Grammy Nominations: The Five Biggest Question Marks

The nominations for the Grammy Awards were announced on Wednesday (you should check out the recap of the live nomination show, which featured performances by Nick Jonas and the Black Eyed Peas). It's impossible for the nominating committee to come up with a batch of noms that everybody will agree with, especially considering there are 110 categories worth of music to cover. But there are always a handful of head-scratching moments buried within the list of potential winners. Here are the five nominations that puzzle us.

Silversun Pickups for Best New Artist: Make no mistake: Silversun Pickups are an excellent band, and their 2008 album Swoon was grossly overlooked slice of fuzzy, dreamy rock. But Swoon was the band's second full-length, and they've been kicking around since 2005. How is it that they are a "new" artist? This happens every year, as the criteria surrounding the Best New Artist category only demands that the artists in question "make a significant impact" during the eligibility period, so perhaps a revision of the criteria is in order.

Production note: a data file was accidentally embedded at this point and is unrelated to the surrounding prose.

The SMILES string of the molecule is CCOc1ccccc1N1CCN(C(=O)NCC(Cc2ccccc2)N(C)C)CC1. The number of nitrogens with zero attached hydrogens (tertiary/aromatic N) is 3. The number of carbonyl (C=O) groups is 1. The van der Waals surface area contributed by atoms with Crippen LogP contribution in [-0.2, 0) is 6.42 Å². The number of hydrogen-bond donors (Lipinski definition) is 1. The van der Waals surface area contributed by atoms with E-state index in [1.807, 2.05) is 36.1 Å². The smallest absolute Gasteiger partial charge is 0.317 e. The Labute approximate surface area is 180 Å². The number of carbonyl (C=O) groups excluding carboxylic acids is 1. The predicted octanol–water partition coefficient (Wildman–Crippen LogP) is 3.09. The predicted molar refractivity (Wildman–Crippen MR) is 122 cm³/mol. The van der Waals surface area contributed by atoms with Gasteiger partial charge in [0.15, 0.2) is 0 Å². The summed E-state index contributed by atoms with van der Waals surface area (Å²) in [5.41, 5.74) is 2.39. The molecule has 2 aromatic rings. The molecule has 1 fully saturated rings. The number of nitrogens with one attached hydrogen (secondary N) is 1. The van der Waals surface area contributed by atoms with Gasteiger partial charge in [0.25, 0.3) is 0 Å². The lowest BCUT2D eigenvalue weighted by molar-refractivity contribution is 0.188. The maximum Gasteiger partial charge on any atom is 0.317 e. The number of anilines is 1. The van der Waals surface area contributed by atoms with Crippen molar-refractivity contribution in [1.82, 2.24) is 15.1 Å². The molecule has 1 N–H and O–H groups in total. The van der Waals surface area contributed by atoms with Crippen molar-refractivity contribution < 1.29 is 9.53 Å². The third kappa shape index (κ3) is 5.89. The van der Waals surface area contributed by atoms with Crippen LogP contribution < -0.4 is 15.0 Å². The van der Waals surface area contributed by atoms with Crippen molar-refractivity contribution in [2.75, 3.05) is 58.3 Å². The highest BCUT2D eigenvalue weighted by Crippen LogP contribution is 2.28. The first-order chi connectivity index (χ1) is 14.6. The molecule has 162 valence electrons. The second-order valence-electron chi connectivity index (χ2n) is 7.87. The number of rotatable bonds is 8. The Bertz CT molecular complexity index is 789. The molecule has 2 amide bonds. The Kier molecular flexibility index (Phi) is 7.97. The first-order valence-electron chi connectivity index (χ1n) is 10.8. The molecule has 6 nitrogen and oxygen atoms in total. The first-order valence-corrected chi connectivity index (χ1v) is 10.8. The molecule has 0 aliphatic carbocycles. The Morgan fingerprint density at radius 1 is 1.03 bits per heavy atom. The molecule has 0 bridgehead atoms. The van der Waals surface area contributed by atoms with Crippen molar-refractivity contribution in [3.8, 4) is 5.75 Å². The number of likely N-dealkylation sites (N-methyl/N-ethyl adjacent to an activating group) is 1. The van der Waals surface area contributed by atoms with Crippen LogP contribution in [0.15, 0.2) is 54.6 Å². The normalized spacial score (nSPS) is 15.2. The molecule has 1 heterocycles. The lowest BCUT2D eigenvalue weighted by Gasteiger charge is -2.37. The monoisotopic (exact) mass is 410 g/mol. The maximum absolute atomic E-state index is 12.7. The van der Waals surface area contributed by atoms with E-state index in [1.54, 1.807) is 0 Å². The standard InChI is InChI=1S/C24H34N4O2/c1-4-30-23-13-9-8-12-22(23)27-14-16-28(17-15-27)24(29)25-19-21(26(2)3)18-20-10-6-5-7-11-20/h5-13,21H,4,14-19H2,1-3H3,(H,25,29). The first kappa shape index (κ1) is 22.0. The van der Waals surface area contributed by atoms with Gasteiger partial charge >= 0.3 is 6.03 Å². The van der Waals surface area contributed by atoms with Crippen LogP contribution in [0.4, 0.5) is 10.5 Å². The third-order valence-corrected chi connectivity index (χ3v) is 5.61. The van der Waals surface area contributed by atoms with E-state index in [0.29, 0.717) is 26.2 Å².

"I'm on a Boat": The collaboration between T-Pain and the Lonely Island (Andy Samberg's "SNL" digital short crew) is a pretty great send-up of commercial hip-hop. But it's not nominated in any of the comedy categories — it's up for Best Rap/Sung Collaboration, competing against killer tracks like "Run This Town" and "Dead and Gone."

Hall and Oates' Nomination for "Sara Smile": Again, taking nothing away from Hall and Oates, but what is the logic behind this? It comes from a live album, and the song in question — while excellent — was originally released in 1976. Shouldn't that make it ineligible for recognition, especially considering there were plenty of pop groups overlooked in this category? The album was released during the eligibility period, but since the Best Pop Vocal prizes are performance awards and not songwriting awards, the tune slips in under the radar. Why they just don't create a separate category for live albums is mysterious (but then again, the last thing this show needs is more awards).

The Schism Between "Hard Rock" and "Metal": The Best Metal Performance category was created as a reaction to the legendarily weird incident in 1989 when Jethro Tull beat out Metallica for the Best Hard Rock prize. While that correction made sense at the time, it doesn't make much sense now, especially considering the difference between "hard rock" and "metal" is confusing at best. For example, Megadeth and Metallica are nominated in one category each, but is there really a difference?

The Best Rock Solo Vocal Performance Category: While the pop categories skew delightfully younger this year, many of the rock awards seem to want to pat guys on the back for lifetime achievement. That's not necessarily a bad thing, but it does make it seem like nobody under the age of 50 cut a decent solo rock song this year (hence the inclusion of Neil Young, Bob Dylan, John Fogerty, Bruce Springsteen and Prince).